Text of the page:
Atypical: Season One review
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With Netflix churning out so many original series throughout TV’s strongest seasons, some fail to get the promotion and attention they deserve. Atypical, a show centred around Sam, a high functioning autistic 18-year-old, seems to have gotten lost amidst the likes of Wet Hot American Summer: Ten Years Later and Gomorrah – and that’s a real shame. Despite its obvious flaws, Atypical did its best to depict autism in an educational, relatable manner that speaks to those who may be (in)directly affected by the neurodevelopmental disorder, as well as the mainstream audience. Though the show wasn’t always consistent in its character development it offered superb performances, most notably by Keir Gilchrist as Sam and Brigette Lundy-Paine as his younger sister Casey.
The pilot episode opens on Sam, repeatedly flicking a pencil against a rubber band spanned between his thumb and index finger – his self-stimulatory behaviour, as he explains to his therapist Julia (Amy Okuda). He knows people consider him a “weirdo” and it makes him feel alone, misunderstood. In these situations, his defence mechanism is to twiddle and think about all the things he’ll never be able to do, things that are considered “normal” for most guys his age, such as having a girlfriend. When Julia gently reminds him that it is not impossible for him to have a romantic relationship, his new mission is set: he is going to start dating. Much to his mother’s dismay.
Throughout the eight episodes of Atypical’s first season, we come closer to understanding how people on the autism spectrum experience life – particularly teen life. Sam has come a long way in terms of social interaction, but that doesn’t mean to say he truly recognizes social cues and all things mentioned in a non-literal manner. He is obsessed with Antarctica, and cannot fathom why others do not share the same fascination, but tries his best to find common ground with his peers through observing their behaviour and social interactions as though he were a scientist studying the mating rituals of chinstrap penguins. He goes into full-on research mode, often relying on ill-conceived advice from YouTube’s macho men on “the quickest way to get a chick on your dick”. And while Sam’s quest for love contributes to most of the comical aspects on the show, it also shines a light on all the situations that are extremely triggering for him – loud, flashy environments, soft, gentle touches, emotional confrontations, invasion of personal space – and examines how he, and his family, cope with the resulting meltdowns.
While it is true that Atypical relied on a cliched depiction of autism – not only in its symptoms, but its choice of character being male, attractive and high functioning –, it tried to veer from the TV norm by putting Sam and his journey front and centre, which has allowed viewers to follow his experiences from a personal perspective. The same can be said of his parents, Elsa (Jennifer Jason Leigh) and Doug (Michael Rapaport), and his sister Casey, whose personalities have been shaped by Sam’s diagnosis. Elsa, the “helicopter mom”, has dedicated so much of her life to support groups, learning aids, charities and charting restaurants, shops and other public spaces deemed overstimulating for Sam, she has lost her own sense of self in the process. Doug, who merely acts as a buffer between Elsa and the kids at first, has a hard time finding his own place in the family. Elsa is reluctant to let him play an active role in parenting Sam – for reasons that aren’t altogether wrong – but, in doing so, she tends to forget that Doug is just as affected by their son’s special requirements and lack of affection. They both seem to feel completely alone in their role as parents, albeit on very different levels.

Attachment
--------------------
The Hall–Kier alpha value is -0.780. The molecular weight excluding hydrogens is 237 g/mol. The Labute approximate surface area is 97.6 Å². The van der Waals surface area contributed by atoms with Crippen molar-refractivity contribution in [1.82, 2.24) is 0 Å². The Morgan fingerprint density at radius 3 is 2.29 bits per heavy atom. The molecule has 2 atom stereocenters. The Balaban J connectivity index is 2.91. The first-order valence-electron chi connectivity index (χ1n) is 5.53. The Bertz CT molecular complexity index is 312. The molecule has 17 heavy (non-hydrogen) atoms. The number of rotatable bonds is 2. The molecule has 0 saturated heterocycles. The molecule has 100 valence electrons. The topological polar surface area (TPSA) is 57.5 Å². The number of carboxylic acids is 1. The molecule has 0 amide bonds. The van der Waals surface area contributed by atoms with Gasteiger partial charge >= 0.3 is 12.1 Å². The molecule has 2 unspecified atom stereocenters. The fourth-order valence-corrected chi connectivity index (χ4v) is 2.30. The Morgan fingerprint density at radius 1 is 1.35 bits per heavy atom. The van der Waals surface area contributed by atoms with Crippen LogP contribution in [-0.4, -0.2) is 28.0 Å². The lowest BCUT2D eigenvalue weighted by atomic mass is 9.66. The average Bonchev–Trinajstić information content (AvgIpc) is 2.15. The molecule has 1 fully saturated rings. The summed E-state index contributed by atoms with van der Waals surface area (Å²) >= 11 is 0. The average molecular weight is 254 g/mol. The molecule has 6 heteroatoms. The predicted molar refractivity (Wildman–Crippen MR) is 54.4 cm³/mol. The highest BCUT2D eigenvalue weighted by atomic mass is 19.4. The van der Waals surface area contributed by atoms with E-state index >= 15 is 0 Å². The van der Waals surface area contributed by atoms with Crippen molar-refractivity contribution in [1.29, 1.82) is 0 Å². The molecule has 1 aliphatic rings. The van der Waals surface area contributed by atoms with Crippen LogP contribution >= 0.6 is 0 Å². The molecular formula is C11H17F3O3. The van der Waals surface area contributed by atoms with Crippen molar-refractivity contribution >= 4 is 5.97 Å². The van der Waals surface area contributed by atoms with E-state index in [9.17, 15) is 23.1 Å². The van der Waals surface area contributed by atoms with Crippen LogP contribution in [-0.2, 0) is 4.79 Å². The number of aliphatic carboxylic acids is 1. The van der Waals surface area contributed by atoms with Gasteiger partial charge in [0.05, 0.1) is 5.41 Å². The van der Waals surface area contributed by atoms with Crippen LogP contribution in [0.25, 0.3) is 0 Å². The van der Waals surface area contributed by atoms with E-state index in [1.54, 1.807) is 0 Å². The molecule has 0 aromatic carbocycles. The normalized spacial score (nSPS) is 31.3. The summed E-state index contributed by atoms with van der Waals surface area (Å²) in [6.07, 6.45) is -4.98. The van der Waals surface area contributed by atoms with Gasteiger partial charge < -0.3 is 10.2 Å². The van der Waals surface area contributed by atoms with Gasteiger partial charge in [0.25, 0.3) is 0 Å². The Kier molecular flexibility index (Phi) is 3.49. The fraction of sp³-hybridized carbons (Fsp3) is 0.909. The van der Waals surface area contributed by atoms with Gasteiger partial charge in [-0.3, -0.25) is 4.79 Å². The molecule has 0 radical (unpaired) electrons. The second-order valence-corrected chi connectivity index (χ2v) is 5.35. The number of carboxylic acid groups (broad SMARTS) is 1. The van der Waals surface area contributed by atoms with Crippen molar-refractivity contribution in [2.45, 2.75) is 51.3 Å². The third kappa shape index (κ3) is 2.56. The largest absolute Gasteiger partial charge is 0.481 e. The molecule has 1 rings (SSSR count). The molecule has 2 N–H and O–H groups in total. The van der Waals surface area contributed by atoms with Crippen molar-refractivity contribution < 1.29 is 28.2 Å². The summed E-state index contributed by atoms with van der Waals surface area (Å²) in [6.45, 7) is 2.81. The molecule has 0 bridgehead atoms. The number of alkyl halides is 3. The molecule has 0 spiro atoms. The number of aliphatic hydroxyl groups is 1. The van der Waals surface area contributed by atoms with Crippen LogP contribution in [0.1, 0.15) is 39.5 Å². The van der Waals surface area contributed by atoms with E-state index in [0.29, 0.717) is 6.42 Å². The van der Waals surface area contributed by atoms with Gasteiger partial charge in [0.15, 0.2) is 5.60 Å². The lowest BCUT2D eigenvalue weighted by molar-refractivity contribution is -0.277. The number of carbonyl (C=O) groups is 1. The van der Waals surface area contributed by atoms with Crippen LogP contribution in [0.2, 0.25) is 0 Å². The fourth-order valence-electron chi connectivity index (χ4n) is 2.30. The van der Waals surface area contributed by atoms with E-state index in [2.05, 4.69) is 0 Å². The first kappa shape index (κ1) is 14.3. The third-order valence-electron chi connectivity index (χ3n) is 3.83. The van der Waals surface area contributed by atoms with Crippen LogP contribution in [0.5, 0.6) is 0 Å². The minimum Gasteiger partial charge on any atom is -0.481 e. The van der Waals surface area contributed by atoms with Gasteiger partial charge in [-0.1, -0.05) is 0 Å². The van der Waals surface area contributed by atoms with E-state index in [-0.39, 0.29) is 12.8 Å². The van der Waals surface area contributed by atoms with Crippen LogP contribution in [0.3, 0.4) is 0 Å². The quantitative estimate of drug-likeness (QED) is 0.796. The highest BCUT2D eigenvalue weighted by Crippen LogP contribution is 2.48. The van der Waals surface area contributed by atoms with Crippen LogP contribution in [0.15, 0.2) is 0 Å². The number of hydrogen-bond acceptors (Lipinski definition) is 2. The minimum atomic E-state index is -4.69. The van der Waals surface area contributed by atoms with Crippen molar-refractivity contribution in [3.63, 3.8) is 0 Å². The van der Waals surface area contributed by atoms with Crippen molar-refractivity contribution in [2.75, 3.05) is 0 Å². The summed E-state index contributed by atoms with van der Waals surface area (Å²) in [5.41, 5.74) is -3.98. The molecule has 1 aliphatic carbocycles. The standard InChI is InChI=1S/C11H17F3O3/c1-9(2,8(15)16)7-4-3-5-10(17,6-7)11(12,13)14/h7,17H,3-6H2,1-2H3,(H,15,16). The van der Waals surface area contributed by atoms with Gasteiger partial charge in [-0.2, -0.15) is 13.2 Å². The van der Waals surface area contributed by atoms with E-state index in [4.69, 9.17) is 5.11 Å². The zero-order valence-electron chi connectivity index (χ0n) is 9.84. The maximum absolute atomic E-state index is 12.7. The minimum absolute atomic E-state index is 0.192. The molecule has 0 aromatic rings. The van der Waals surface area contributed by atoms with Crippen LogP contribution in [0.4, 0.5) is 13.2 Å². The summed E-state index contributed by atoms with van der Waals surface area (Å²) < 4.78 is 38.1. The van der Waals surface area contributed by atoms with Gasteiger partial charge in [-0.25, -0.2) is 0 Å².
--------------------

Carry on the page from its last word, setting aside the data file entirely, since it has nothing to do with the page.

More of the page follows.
Next to Sam, Casey is by far the strongest character on the show, and her relationship to her brother was particularly interesting to watch. Unlike Elsa, Casey does not pussy-foot around Sam, and treats him like she would anyone else, though she is obviously respectful of his triggers. She engages in playfights with him, smacks him on the head when he loudly blurts out “twat” in front of her crush, and is all game when it comes to supporting him in his dating endeavours. She’s fiercely protective of him and has developed a tough exterior most likely brought on by years of defending Sam in an ignorant society but, deep down, she does feel the burden of being responsible for him and is saddened by her always ranking second with her parents. The resentment can be felt, particularly towards Elsa but, ultimately, she knows that neither Sam nor her parents are at fault – it’s just the way it is.
Atypical may not have been ground-breaking in its study of autism, but it managed to find a good balance between drama and comedy in its warm-hearted, Hollywoodian portrayal of what it means to be a teenaged kid on the spectrum, without making light of the nuclear family experience.